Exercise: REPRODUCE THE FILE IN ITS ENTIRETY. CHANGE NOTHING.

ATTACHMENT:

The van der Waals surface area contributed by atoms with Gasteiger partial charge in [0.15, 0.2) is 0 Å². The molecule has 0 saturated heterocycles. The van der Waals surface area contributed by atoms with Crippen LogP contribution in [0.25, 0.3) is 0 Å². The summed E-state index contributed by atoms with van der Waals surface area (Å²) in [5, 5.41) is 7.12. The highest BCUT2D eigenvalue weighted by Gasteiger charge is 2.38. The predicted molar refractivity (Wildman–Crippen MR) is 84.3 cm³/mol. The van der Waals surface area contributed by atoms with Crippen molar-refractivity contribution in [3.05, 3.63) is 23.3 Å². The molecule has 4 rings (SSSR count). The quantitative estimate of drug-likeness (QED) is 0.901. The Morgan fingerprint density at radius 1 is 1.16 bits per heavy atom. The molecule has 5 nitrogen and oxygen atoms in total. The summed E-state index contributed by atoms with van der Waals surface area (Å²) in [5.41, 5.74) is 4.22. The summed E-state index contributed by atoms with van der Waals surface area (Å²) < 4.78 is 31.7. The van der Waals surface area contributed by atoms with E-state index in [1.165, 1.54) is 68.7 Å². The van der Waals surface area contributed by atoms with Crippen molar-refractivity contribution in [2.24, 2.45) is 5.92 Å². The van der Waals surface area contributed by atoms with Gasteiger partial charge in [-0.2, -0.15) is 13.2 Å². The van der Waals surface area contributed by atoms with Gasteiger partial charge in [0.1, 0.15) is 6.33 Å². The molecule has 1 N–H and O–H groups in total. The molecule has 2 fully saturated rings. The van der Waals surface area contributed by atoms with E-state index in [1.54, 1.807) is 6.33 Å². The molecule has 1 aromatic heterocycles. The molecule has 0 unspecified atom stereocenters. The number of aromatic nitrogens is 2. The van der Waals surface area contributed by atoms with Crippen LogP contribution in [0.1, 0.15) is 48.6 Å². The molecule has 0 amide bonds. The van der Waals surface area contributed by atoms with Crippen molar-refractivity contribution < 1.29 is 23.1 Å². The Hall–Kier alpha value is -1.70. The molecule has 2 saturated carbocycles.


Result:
The van der Waals surface area contributed by atoms with Gasteiger partial charge in [0.15, 0.2) is 0 Å². The molecule has 0 saturated heterocycles. The van der Waals surface area contributed by atoms with Crippen LogP contribution in [0.25, 0.3) is 0 Å². The summed E-state index contributed by atoms with van der Waals surface area (Å²) in [5, 5.41) is 7.12. The highest BCUT2D eigenvalue weighted by Gasteiger charge is 2.38. The predicted molar refractivity (Wildman–Crippen MR) is 84.3 cm³/mol. The van der Waals surface area contributed by atoms with Crippen molar-refractivity contribution in [3.05, 3.63) is 23.3 Å². The molecule has 4 rings (SSSR count). The quantitative estimate of drug-likeness (QED) is 0.901. The Morgan fingerprint density at radius 1 is 1.16 bits per heavy atom. The molecule has 5 nitrogen and oxygen atoms in total. The summed E-state index contributed by atoms with van der Waals surface area (Å²) in [5.41, 5.74) is 4.22. The summed E-state index contributed by atoms with van der Waals surface area (Å²) < 4.78 is 31.7. The van der Waals surface area contributed by atoms with E-state index in [1.165, 1.54) is 68.7 Å². The van der Waals surface area contributed by atoms with Crippen molar-refractivity contribution in [2.24, 2.45) is 5.92 Å². The van der Waals surface area contributed by atoms with Gasteiger partial charge in [-0.2, -0.15) is 13.2 Å². The van der Waals surface area contributed by atoms with Gasteiger partial charge in [0.1, 0.15) is 6.33 Å². The molecule has 1 N–H and O–H groups in total. The molecule has 2 fully saturated rings. The van der Waals surface area contributed by atoms with E-state index in [1.54, 1.807) is 6.33 Å². The molecule has 1 aromatic heterocycles. The molecule has 0 unspecified atom stereocenters. The number of aromatic nitrogens is 2. The van der Waals surface area contributed by atoms with Crippen LogP contribution in [0.1, 0.15) is 48.6 Å². The molecule has 0 amide bonds. The van der Waals surface area contributed by atoms with Crippen molar-refractivity contribution < 1.29 is 23.1 Å². The Hall–Kier alpha value is -1.70. The molecule has 2 saturated carbocycles.